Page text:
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House passes measure to give tuition assistance to undocumented immigrants, transgender students

SPRINGFIELD (lllinois News Network) -- Non-citizen students and transgender individuals not eligible for federal student loan aid because they’ve failed to register for the selective service would be able to access tuition assistance in Illinois under a plan passed by the House.

State Rep. Elizabeth Hernandez, D-Chicago, has the Retain Illinois Students Act which would give Monetary Award Program money to non-citizen students who have not obtained lawful permanent residence.

“They are residents of Illinois,” Hernandez said. “Universities across the state and community colleges are supportive of this bill.”

Universities and community colleges would benefit from the taxpayer-funded MAP grants for qualifying students attending those institutions.

House Bill 2691 would also give the benefit to transgender students who are disqualified for the benefit for failure to register for the selective service, which all males 18 and older are required to register for in case of a military draft.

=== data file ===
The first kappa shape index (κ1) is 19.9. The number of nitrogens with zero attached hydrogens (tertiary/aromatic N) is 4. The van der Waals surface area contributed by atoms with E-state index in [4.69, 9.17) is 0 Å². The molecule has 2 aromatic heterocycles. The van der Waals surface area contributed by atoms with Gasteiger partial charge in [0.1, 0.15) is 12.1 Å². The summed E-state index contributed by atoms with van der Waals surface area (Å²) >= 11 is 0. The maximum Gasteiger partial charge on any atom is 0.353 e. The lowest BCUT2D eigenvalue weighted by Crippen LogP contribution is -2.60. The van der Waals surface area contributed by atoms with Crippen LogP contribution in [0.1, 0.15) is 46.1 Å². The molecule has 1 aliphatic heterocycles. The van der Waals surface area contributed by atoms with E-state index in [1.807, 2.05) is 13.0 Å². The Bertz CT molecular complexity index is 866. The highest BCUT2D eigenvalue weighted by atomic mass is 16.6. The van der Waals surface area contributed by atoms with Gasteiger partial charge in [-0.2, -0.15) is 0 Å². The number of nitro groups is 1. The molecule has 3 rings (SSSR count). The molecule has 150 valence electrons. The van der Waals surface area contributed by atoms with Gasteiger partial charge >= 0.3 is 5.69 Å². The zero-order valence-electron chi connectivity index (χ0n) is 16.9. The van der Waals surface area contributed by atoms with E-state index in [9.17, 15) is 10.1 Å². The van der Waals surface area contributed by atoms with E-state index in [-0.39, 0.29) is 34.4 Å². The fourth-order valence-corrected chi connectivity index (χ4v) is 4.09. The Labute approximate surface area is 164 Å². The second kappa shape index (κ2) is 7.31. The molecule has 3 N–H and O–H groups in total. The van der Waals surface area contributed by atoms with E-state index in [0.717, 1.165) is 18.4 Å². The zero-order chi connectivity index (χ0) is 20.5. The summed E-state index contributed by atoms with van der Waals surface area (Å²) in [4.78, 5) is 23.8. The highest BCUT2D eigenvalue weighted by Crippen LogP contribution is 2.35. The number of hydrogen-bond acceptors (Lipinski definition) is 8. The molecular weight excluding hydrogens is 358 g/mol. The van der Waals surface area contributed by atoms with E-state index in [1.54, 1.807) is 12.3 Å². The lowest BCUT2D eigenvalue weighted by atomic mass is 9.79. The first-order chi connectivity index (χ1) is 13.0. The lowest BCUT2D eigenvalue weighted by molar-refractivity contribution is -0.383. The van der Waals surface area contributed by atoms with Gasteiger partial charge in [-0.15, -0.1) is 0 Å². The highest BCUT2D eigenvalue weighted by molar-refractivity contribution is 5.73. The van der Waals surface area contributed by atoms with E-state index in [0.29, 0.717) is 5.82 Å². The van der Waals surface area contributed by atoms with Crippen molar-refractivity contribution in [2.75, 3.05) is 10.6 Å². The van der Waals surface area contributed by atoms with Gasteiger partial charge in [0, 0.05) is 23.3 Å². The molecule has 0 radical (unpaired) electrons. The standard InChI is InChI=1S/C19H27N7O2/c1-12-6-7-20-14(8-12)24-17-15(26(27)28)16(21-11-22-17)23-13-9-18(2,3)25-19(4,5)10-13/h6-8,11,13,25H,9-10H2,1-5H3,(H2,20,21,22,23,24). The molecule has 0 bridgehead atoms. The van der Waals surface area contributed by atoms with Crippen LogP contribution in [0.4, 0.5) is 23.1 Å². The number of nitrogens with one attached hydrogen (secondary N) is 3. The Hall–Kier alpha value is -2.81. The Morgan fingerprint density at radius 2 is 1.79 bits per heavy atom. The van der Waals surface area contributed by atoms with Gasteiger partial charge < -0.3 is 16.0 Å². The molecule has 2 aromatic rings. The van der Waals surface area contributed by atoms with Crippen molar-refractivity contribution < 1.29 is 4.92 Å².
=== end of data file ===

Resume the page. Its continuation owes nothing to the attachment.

State Rep. Kelly Cassidy, D-Chicago, supported Hernandez’s bill.

“Because transgendered students have paperwork with different sex and gender identities on their record, any confusion about a student’s sex can significantly delay their federal aid,” Cassidy said.

State Rep. Norine Hammond, R-Macomb, said there are already concerns that there’s not enough MAP money to go around and Hernandez's bill will compound that.

“That would certainly increase the number of eligible students for the MAP grant program and I have serious concerns about that,” Hammond said.

State Rep. Allen Skillicorn, R-East Dundee, said Illinois is broke.

“We currently don’t have a revenue estimate, the governor predicts revenue is going to be $3 billion less than expected spending for next year and that’s without this,” Skillicorn said.

The Illinois Student Assistance Commission said the measure would increase demand by about $9 million to cover an estimated 3,500 students.

The measure passed 66 to 47.

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